Tip #2: Your assumptions log should be a living document, visible by all members of your team. The more perspectives you include, the stronger your logic will be. As you train your algorithm, make sure to stop and record all assumptions in this log.
Tip #3: Before you begin, diagram your assumptions on a whiteboard to map your logic. For example, a personalized learning product might assume that students learn better when they move at the pace that is right for them. Underlying this assumption is the idea that the pace of learning might differ but the order of concepts should be presented to students in the same order. This assumes both that the product has an effective ordering of concepts for student mastery and that the assessment methods used to evaluate student mastery are effectiveーand so on.
Assumptions log
Assumption as a hypothesis.
What are alternative theories?
How can we find out if this is true?
What if we are wrong?
Learning outcomes will improve if students can learn at a pace that’s right for them.
Will learning outcomes improve if students can learn at a pace that’s right for them?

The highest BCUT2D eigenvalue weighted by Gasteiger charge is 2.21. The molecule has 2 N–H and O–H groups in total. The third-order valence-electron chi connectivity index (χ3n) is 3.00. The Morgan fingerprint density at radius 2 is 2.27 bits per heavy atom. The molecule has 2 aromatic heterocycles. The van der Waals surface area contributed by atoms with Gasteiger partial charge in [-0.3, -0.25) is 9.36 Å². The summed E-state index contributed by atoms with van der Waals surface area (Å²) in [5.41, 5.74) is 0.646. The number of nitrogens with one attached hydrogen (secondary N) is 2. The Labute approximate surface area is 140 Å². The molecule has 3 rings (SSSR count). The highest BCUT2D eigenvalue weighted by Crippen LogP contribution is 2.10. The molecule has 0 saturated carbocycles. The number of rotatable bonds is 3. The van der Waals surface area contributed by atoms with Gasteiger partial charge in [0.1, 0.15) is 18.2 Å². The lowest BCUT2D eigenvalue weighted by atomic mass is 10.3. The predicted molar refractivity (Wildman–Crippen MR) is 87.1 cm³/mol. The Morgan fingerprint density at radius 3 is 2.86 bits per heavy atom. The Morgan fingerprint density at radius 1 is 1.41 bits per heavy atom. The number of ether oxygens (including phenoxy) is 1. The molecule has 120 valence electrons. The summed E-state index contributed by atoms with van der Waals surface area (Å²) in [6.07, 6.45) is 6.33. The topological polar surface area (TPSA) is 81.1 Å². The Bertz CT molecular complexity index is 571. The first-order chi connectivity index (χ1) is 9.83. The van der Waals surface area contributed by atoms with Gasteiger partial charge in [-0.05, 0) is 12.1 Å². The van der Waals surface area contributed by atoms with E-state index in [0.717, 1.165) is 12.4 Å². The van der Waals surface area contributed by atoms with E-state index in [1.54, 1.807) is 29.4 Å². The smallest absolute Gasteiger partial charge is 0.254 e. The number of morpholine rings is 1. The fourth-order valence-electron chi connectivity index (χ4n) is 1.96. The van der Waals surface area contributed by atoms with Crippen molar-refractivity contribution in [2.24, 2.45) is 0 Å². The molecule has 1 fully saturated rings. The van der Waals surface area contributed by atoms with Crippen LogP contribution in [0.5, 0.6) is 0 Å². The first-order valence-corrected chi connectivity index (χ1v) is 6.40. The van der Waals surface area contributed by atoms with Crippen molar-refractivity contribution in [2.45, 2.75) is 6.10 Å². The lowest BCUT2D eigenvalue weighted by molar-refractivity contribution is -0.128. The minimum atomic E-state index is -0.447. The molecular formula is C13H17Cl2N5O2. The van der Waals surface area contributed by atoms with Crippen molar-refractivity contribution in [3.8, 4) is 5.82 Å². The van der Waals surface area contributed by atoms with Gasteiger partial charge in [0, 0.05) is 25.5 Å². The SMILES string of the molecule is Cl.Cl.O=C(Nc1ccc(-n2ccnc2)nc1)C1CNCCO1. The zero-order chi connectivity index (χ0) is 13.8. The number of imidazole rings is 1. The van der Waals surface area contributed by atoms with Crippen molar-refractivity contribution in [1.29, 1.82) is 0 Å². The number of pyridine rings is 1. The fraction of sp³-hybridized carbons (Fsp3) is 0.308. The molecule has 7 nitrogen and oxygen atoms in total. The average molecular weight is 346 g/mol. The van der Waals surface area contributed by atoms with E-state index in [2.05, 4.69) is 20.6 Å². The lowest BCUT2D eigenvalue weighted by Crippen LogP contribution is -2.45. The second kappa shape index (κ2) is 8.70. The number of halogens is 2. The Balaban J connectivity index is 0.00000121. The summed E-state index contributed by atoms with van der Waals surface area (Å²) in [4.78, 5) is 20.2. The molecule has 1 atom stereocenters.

Even if certain students are given an endless amount of time, they may never master certain concepts.
Certain concepts are less engaging for students.
{Talk to learning scientists and a diverse group of teachers, school leaders, and students}
The product may have no impact on student outcomes.
Students should progress to the next educational concept only after they have fully mastered all previous concepts.
Can students only progress to the next concept after they have mastered all previous concepts?
Students can learn related concepts simultaneously.
Students benefit from exposure, space, and then re-exposure to certain concepts.